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A team of researchers from Dementias Platform UK (DPUK) used machine learning techniques to analyse 1,175 participants aged 40-70 in the UK Biobank cohort. They found that mental health had a more important predictive effect on future thinking skills than other tested variables, which included a combination of demographic, socioeconomic and lifestyle factors such as BMI, education level and smoking.

Psychiatric conditions, say the researchers, may therefore ‘have a deleterious effect on long-term cognition’.

With recent research estimating that 40% of dementia cases could be delayed or prevented by addressing modifiable risk factors, these results suggest mental health has an important role to play in strategies for arresting cognitive decline and identifying those at risk of developing dementia.  

The research was carried out in the DPUK Data Portal and is published in Evidence-Based Mental Health, part of the BMJ group of journals.

Senior author Dr Sarah Bauermeister, senior data and science manager at DPUK, said: ‘Our previous work has shown that poor mental health is associated with accelerated decline in cognitive ability as people get older. What we did here, for the first time, was to look at some of the other “comorbidities” of cognitive decline side by side to gain greater insight into the relative importance of the factors that affect our brain health trajectories.’

Comorbidity is defined as the presence of two or more chronic conditions in the same person. The comorbidities of impaired cognition examined as part of this study were anxiety, depression, cardiovascular disease and diabetes. The machine learning model used to carry out the analysis was also given information on age, BMI, lifestyle factors (including smoking and alcohol consumption), and socioeconomic status (for example, income and level of education).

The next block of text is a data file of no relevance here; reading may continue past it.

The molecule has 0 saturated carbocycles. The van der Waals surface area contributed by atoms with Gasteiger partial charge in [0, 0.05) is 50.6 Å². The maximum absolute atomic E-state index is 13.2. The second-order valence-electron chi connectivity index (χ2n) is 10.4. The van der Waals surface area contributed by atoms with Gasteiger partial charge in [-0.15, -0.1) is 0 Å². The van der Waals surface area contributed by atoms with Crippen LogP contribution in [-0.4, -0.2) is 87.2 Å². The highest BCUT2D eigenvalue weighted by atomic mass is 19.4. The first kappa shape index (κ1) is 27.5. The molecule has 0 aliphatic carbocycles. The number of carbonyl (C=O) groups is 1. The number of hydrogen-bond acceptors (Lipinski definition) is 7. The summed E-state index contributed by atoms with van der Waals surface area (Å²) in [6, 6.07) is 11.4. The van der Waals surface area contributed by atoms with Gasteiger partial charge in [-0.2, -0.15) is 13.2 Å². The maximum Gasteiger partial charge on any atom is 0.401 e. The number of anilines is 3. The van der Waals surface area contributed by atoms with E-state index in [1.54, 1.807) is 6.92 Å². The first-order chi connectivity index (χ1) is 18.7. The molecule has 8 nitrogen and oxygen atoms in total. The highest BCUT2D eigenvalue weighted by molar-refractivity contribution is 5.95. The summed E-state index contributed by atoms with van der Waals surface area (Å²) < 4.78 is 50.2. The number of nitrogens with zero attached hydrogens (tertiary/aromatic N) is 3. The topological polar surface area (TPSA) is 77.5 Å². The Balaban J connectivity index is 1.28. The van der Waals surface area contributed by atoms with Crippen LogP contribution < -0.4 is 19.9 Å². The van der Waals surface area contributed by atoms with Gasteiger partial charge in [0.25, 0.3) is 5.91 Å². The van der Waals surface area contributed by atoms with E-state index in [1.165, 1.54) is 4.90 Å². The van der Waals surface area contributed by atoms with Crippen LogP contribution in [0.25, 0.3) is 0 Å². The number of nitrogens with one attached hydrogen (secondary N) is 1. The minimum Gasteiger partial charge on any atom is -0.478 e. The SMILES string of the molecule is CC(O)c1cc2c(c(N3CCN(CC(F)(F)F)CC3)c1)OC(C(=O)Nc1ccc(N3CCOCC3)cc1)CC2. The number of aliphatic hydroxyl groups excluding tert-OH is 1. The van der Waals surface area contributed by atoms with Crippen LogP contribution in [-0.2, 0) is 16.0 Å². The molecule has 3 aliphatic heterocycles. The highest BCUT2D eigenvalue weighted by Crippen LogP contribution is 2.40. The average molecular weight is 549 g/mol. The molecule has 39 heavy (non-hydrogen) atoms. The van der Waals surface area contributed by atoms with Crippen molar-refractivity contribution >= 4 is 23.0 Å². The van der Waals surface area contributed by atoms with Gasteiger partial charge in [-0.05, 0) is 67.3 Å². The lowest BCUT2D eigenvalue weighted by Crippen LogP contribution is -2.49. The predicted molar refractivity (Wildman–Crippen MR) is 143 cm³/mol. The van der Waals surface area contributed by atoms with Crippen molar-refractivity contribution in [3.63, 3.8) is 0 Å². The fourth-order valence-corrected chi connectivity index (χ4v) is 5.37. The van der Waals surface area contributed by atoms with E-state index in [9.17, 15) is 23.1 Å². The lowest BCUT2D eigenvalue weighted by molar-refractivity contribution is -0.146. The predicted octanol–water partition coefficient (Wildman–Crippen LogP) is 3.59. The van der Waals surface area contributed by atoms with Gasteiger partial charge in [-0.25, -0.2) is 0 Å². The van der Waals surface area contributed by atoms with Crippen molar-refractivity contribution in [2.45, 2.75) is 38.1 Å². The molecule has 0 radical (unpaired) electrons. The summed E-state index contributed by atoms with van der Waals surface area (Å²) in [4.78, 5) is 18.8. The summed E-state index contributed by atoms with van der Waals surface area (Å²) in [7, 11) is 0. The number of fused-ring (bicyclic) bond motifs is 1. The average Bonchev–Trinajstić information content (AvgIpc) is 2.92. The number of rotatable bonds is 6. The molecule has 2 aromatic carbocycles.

The researchers found that both anxiety and depression were better at predicting future cognitive decline (measured in the UK Biobank cohort through a reaction time test) than cardiovascular disease, diabetes, or the reference covariant model of demographic, socioeconomic and lifestyle information. Using a machine learning measurement known as ‘area under the curve’, anxiety returned a result of 0.68 and depression 0.63, compared with 0.60 for cardiovascular disease and diabetes, and 0.56 for the covariant model.

Dr Bauermeister, who leads a research programme on the emerging area of childhood adversity and brain health, added: ‘The machine learning approach allowed us to interrogate a lot of data at once and compare these comorbidities alongside one another, giving robust and accurate predictions based on the longitudinal data in the UK Biobank study.

‘We have shown the importance of mental health as a predictor of cognitive decline, but also the importance of making sure we don’t look at mental health – or other factors – in isolation. Looking after our mental health works in tandem with keeping healthy in other ways to reduce our risk of cognitive decline or dementia in later life.’

The study made use of UK Biobank data across three time points, allowing the researchers to identify the predictive effect of each comorbidity. Mental health status was self-reported via questionnaires, with responses used as proxies for diagnoses of anxiety or depression disorders.

Future research by Dr Bauermeister and colleagues will explore the same question in other population cohorts. The researchers say further work would benefit from a broader range of cognitive measurements, and by looking at individuals with pre-diagnosed health conditions (UK Biobank recruited healthy individuals for initial testing), including formal mental health diagnoses.

Read the full study, ‘Psychiatric comorbid disorders of cognition: a machine learning approach using 1175 UK Biobank participants’, in Evidence-Based Mental Health.